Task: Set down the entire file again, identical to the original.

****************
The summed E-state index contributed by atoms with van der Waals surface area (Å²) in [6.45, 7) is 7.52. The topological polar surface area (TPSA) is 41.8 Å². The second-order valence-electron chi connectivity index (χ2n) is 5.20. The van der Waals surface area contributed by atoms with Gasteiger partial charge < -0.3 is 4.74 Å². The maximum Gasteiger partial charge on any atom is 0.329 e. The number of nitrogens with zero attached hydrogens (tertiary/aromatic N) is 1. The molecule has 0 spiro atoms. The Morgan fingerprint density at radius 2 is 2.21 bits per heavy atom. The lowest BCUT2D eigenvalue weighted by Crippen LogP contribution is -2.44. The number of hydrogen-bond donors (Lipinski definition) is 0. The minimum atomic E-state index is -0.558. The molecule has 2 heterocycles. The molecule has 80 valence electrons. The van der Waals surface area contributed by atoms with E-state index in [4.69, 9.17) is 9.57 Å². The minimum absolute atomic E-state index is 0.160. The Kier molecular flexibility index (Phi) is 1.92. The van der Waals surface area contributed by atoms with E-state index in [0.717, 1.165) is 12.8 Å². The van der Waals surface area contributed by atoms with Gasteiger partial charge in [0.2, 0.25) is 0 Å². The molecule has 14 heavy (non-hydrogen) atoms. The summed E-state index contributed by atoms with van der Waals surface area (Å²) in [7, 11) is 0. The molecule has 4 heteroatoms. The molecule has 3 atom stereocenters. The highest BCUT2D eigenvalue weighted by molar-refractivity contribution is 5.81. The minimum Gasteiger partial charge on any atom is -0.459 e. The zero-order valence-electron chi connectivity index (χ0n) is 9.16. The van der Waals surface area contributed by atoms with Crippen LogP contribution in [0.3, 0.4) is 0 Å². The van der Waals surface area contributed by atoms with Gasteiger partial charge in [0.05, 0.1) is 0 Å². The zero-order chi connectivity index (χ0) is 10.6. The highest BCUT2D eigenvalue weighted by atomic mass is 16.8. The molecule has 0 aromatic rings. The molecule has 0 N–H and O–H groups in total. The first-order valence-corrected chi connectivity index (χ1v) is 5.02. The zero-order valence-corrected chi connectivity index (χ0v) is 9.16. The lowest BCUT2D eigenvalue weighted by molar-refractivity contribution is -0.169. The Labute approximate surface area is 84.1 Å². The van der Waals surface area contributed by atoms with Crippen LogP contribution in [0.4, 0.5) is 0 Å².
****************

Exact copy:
The summed E-state index contributed by atoms with van der Waals surface area (Å²) in [6.45, 7) is 7.52. The topological polar surface area (TPSA) is 41.8 Å². The second-order valence-electron chi connectivity index (χ2n) is 5.20. The van der Waals surface area contributed by atoms with Gasteiger partial charge < -0.3 is 4.74 Å². The maximum Gasteiger partial charge on any atom is 0.329 e. The number of nitrogens with zero attached hydrogens (tertiary/aromatic N) is 1. The molecule has 0 spiro atoms. The Morgan fingerprint density at radius 2 is 2.21 bits per heavy atom. The lowest BCUT2D eigenvalue weighted by Crippen LogP contribution is -2.44. The number of hydrogen-bond donors (Lipinski definition) is 0. The minimum atomic E-state index is -0.558. The molecule has 2 heterocycles. The molecule has 80 valence electrons. The van der Waals surface area contributed by atoms with E-state index in [4.69, 9.17) is 9.57 Å². The minimum absolute atomic E-state index is 0.160. The Kier molecular flexibility index (Phi) is 1.92. The van der Waals surface area contributed by atoms with E-state index in [0.717, 1.165) is 12.8 Å². The van der Waals surface area contributed by atoms with Gasteiger partial charge in [0.2, 0.25) is 0 Å². The molecule has 14 heavy (non-hydrogen) atoms. The summed E-state index contributed by atoms with van der Waals surface area (Å²) in [7, 11) is 0. The molecule has 4 heteroatoms. The molecule has 3 atom stereocenters. The highest BCUT2D eigenvalue weighted by molar-refractivity contribution is 5.81. The minimum Gasteiger partial charge on any atom is -0.459 e. The zero-order valence-electron chi connectivity index (χ0n) is 9.16. The van der Waals surface area contributed by atoms with Crippen LogP contribution in [0.3, 0.4) is 0 Å². The van der Waals surface area contributed by atoms with Gasteiger partial charge in [0.05, 0.1) is 0 Å². The zero-order chi connectivity index (χ0) is 10.6. The highest BCUT2D eigenvalue weighted by atomic mass is 16.8. The molecule has 0 aromatic rings. The molecule has 0 N–H and O–H groups in total. The first-order valence-corrected chi connectivity index (χ1v) is 5.02. The zero-order valence-corrected chi connectivity index (χ0v) is 9.16. The lowest BCUT2D eigenvalue weighted by molar-refractivity contribution is -0.169. The Labute approximate surface area is 84.1 Å². The van der Waals surface area contributed by atoms with Crippen LogP contribution in [0.4, 0.5) is 0 Å².